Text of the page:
Since volume of cement seems to be the most significant risk factor, additional studies are also needed to determine the optimal volume of cement to use. Research may be able to uncover the minimum amount of cement needed to restore vertebral height as well as the maximum amount that can be safely used. Coming from a different approach, the authors also suggest measuring the angle of vertebral correction to see if there is an optimal kyphotic angle for vertebroplasties to be maximally successful with minimal complications.

I am looking into having a vertebroplasty for a fractured spinal bone. Although I’m only 66-years-young, I do have significant osteoporosis. I don’t want to end up a stooped over old lady and I’ve been told this little procedure helps plump up the bone again. Is there any reason NOT to have this done?

Patients like yourself who have osteoporosis (brittle bones) are prone to compression fractures in the vertebrae (spinal bones). The front of a vertebra cracks under pressure, causing it to collapse in height. More than 700,000 such fractures occur every year in the United States. These fractures can be asymptomatic (no symptoms). But more often, they cause debilitating pain, poor back posture, and difficulty completing routine activities.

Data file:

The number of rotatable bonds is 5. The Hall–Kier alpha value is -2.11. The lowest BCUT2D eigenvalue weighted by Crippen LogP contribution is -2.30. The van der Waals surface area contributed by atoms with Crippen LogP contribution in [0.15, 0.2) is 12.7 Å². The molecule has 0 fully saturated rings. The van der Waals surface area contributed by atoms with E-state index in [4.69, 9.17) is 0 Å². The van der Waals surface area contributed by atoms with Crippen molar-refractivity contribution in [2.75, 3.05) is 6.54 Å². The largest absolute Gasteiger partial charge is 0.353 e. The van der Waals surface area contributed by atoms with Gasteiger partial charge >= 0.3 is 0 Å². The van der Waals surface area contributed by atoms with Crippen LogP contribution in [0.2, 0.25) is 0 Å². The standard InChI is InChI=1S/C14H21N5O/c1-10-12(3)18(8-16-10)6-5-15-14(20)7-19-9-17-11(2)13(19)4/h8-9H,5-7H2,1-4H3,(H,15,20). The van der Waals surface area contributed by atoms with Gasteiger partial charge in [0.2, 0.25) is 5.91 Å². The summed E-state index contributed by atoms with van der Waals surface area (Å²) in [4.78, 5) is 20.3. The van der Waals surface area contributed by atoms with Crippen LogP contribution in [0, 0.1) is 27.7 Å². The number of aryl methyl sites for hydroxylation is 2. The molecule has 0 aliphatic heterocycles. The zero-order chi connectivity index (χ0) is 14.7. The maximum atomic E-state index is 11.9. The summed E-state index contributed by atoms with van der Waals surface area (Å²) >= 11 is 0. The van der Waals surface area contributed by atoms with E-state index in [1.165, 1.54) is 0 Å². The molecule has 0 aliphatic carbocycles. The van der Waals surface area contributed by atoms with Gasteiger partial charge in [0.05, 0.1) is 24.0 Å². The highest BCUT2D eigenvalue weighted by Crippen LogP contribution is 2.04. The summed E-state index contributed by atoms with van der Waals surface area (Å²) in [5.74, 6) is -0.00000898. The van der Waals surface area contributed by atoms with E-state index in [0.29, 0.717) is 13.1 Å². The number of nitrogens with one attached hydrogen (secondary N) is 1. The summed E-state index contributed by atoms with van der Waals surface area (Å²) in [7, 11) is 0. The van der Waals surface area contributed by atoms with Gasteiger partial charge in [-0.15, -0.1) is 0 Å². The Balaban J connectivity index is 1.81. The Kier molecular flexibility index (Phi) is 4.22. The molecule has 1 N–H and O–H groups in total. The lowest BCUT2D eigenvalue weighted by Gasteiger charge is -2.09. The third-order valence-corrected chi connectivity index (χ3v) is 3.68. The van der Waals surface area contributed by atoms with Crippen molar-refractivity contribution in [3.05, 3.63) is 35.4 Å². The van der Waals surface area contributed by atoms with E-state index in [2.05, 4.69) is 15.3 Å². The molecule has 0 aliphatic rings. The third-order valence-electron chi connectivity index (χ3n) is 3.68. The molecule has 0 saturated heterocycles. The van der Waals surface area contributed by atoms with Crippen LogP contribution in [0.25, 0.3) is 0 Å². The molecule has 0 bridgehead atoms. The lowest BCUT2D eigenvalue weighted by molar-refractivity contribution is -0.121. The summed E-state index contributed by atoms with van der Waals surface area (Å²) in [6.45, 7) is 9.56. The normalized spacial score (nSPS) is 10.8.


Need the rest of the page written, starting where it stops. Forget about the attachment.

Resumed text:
The surgical procedure you are considering (called vertebroplasty) is used to help with this problem . The surgeon uses a special type of X-ray called fluoroscopy to insert a long, thin needle through the skin and soft tissues directly into the fractured vertebra.

A special bone cement, called polymethylmethacrylate (PMMA), is then injected through the needle into the fractured vertebra. A chemical reaction in the cement causes it to harden in about 15 minutes. This fixes the bone so it can heal.